proper standard

Just a quick morning warm up doodle of my cleaning crew from that one fightclub prompt fic. C-382 that uniform is not up to proper practice standards. 

Sets and Subsets

Underlying the mathematics studied in algebra, geometry, combinatorics, probability, and almost every other area of mathematics is the notion of a set.

So far, intuition of a set has been relied on. For example, each time the word “collection” appeared in Chapter 1, or each time the word “universe” appeared in Chapter 2, the situation was dealing with a set.

Definition of a Set
The informal definition of a set is the “well-defined” collection of objects called elements, which are the members of the set. The word “well-defined” is used to imply that any element in a set can be considered and can be directly known whether this element is in the set or not. Therefore, sets that depend on opinion are avoided.

Generally, capital letters A, B, …, Z are used to denote a set and lower case letters a, b, …, z are used to denote elements in a set.

For a set A, if the element x is in the set A, or x is a member of set A, it is denoted as x ∈ A, and if the element y is not in the set A, or y is not a member of set A, then it is denoted as y ∉ A.

Set Notation
A set can be designated by listing its elements within set braces {}. For example, if A is the set that contains the first five positive integers, then A = {1,2,3,4,5}. Then 2 ∈  A, but 6 ∉  A.

Another standard notation used for designating the set A is A = {x | x is an integer and 1 ≤ x ≤ 5}. The vertical line | is read as, “such that,” and can be also written with a colon : instead. The phrase {x | …} is then read as, “the set of all x such that,” where the properties that determine the elements of the set are written after the colon.

Note that the notation A = {x | 1 ≤ x ≤ 5}  for A = {1,2,3,4,5} is only correct if it is stated, or demonstrated, that elements in A are agreed to be considered integers. If this agreement was not made, then the set {x | 1 ≤ x ≤ 5} could be a set that includes not only integers but the rest of the real numbers, including irrational numbers, between 1 and 5, inclusive.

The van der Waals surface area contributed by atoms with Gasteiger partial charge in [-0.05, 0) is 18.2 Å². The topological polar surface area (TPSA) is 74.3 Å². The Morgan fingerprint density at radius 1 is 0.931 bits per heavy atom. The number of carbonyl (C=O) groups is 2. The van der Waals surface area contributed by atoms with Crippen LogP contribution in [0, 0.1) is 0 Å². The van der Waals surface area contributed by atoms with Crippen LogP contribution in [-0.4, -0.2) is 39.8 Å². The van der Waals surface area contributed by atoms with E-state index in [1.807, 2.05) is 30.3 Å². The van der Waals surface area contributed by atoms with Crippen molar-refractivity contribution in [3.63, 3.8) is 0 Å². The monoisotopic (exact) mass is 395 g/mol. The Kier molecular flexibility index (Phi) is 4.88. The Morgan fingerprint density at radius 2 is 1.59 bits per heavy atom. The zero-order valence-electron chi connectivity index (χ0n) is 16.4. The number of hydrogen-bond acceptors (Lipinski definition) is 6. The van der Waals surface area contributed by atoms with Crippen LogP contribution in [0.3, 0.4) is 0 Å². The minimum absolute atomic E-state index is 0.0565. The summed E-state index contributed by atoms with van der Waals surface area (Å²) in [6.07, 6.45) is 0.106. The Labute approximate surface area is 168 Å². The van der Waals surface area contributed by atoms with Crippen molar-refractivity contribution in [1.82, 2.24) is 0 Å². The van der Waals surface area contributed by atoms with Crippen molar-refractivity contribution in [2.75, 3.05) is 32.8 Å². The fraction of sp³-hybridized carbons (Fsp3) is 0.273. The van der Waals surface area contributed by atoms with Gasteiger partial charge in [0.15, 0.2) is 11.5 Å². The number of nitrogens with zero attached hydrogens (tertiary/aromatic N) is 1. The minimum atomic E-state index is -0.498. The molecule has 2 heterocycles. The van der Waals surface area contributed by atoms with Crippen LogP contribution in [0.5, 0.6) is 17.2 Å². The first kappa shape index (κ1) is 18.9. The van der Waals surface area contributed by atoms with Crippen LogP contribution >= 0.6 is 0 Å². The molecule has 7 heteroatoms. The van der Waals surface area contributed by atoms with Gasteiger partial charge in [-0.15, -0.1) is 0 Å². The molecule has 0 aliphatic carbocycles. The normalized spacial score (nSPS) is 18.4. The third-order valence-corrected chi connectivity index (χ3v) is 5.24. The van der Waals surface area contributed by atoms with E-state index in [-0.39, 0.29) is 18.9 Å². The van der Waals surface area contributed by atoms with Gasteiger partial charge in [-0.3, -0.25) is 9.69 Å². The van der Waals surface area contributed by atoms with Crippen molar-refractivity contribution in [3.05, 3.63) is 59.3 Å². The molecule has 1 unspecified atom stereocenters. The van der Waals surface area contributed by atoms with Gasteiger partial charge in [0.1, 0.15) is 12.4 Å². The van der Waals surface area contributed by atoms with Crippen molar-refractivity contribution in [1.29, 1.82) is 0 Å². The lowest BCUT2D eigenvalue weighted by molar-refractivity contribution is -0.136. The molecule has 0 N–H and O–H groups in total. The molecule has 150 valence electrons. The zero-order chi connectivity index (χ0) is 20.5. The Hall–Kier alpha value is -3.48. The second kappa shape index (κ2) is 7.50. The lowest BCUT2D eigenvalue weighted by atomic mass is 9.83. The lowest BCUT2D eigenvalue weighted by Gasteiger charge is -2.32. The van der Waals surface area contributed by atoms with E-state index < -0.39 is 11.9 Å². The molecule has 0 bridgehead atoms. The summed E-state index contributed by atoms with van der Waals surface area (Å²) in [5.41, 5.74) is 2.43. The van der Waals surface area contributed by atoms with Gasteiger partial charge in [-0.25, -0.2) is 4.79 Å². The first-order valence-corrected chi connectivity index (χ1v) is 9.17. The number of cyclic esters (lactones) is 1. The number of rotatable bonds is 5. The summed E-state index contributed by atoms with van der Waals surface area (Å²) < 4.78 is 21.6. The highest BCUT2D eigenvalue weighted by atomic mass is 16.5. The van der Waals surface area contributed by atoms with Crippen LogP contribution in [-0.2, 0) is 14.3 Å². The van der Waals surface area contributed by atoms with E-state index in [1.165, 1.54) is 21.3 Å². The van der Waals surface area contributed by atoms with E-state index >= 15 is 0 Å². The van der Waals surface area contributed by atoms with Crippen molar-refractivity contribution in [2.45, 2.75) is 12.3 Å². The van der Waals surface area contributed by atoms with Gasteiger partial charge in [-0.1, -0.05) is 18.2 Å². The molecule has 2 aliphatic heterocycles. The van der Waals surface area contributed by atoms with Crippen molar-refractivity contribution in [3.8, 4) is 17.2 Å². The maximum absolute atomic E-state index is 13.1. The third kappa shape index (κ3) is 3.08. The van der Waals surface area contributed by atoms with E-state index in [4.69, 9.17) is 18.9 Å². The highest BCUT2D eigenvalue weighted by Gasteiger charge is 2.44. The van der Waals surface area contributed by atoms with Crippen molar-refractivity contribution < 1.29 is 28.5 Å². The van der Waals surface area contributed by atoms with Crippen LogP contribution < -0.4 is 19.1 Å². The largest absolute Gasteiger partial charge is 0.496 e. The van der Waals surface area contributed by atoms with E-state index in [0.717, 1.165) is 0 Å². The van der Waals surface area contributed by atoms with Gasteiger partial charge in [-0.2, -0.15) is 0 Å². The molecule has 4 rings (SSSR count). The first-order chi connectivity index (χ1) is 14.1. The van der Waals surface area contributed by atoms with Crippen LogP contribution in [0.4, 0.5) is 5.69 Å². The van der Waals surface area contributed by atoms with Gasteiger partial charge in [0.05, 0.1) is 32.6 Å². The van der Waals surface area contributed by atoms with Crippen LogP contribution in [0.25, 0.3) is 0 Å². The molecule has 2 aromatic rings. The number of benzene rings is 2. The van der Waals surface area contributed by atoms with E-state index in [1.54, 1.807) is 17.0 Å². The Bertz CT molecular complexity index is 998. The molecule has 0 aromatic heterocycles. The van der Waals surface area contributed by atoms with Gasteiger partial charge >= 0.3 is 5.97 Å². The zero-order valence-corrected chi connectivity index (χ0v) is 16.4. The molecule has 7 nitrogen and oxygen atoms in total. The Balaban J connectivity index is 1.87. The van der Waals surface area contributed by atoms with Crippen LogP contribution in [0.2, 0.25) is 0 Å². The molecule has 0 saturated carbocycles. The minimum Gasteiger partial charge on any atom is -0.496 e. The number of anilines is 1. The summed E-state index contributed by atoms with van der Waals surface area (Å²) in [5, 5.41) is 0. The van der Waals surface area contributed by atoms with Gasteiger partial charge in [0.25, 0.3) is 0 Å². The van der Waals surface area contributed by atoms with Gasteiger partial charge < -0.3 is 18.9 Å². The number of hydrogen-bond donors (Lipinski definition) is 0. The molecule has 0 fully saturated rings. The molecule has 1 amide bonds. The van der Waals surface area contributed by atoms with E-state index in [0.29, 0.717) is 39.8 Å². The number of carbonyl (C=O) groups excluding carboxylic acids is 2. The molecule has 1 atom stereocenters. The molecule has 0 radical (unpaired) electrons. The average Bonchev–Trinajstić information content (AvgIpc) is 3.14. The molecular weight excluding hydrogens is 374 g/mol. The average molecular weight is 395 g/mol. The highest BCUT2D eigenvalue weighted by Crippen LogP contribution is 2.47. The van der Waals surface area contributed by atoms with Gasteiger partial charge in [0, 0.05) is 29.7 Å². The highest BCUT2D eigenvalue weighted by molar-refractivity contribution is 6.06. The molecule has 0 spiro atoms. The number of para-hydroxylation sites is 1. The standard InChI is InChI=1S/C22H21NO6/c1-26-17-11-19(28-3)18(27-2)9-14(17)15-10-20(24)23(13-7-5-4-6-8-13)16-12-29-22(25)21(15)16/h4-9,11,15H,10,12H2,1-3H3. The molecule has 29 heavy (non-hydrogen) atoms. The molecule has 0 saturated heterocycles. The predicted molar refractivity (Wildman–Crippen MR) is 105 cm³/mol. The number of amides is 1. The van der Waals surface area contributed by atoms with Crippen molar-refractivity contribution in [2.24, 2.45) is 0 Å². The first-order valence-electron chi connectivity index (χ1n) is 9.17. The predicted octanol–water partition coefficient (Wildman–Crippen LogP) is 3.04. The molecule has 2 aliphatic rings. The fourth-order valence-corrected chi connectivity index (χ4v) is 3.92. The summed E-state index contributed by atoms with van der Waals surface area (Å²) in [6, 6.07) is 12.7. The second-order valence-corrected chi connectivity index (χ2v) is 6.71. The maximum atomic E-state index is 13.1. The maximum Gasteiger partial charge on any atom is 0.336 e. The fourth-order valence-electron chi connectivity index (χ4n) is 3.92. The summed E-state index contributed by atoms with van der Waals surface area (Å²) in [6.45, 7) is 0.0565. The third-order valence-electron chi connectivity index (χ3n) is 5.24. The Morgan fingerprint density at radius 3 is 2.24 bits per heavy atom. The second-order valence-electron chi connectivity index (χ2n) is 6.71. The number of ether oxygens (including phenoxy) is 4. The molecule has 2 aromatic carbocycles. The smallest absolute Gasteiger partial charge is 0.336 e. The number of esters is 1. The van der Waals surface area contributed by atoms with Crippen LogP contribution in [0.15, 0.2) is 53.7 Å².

When the type of elements representing the set are stated in advanced, then the universe, or the universe of discourse, denoted as 𝓤, is being specified. Once the universe is specified, only elements from the universe are selected to form a set. Therefore, if the universe consisted of only even integers, the set A = {x | 1 ≤ x ≤ 5} would only have the elements 2 and 4.

The following are equivalent statements to writing sets where the universe is of all real numbers:

For a,b ∈ ℝ, a < b, then:

[a,b] = {x ∈ ℝ | a ≤ x ≤ b}
[a,b) = {x ∈ ℝ | a ≤ x < b}
(a,b] = {x ∈ ℝ | a < x ≤ b}
(a,b) = {x ∈ ℝ | a < x < b}

The first statement is called a closed interval and the last statement is called an open interval. The second and third statements are called half-open intervals.

Finite and Infinite Sets
Given 𝓤 = {1,2,3,…} as the set of positive integers, consider the following sets:

A = {1,4,9,…,64,81} = {x² | x ∈ 𝓤, x² < 100} =  {x² | x ∈ 𝓤 ᴧ x² < 100}
B = {1,4,9,16} = {y² | y ∈ 𝓤 , y² < 20} = {y² | y ∈ 𝓤 , y² < 23}  = {y² | y ∈ 𝓤  ᴧ y² < 16}
C = {2,4,6,8,…} = {2k | k ∈ 𝓤}

Set A and set B are examples of finite sets, because there are a finite amount of elements in each set. Set C is an example of an infinite set, because there is an infinite amount of elements in the set.

Cardinality
For any finite set A, the cardinality of A, denoted as |A|, is the number of elements inside of A. The above example sets show that |A| = 9 and |B| = 4.

Note that the sets A and B are such that every element of B is also in the set A. This relationship occurs throughout set theory and its applications.

Definition of Subsets
If C,D are sets from a universe 𝓤, then C is a subset of D, denoted as C ⊆ D or D ⊇ C (D is a superset of C, D has more or equal elements than C), if the elements in set C are fewer or equal to the elements in set D. If the elements in set C are fewer than set D’s elements, where D has elements that are not in set C, then C is a proper subset of set D, denoted as C ⊂ D or D ⊃ C (D is a proper superset of C, D has more elements than C). The symbol ⊊ is sometimes used instead.

Subsets and Quantifiers
If C,D are sets from a universe 𝓤, and if C ⊆ D, then it can be written ∀x [x ∈ C => x ∈ D].

For all subsets C of sets D in 𝓤, then C ⊂ D => C ⊆ D.

However, C ⊆ D → C ⊂ D is not a tautology and therefore not a logical implication. This is because it may not always be true that if C is a subset of D, then C is also the proper subset of D.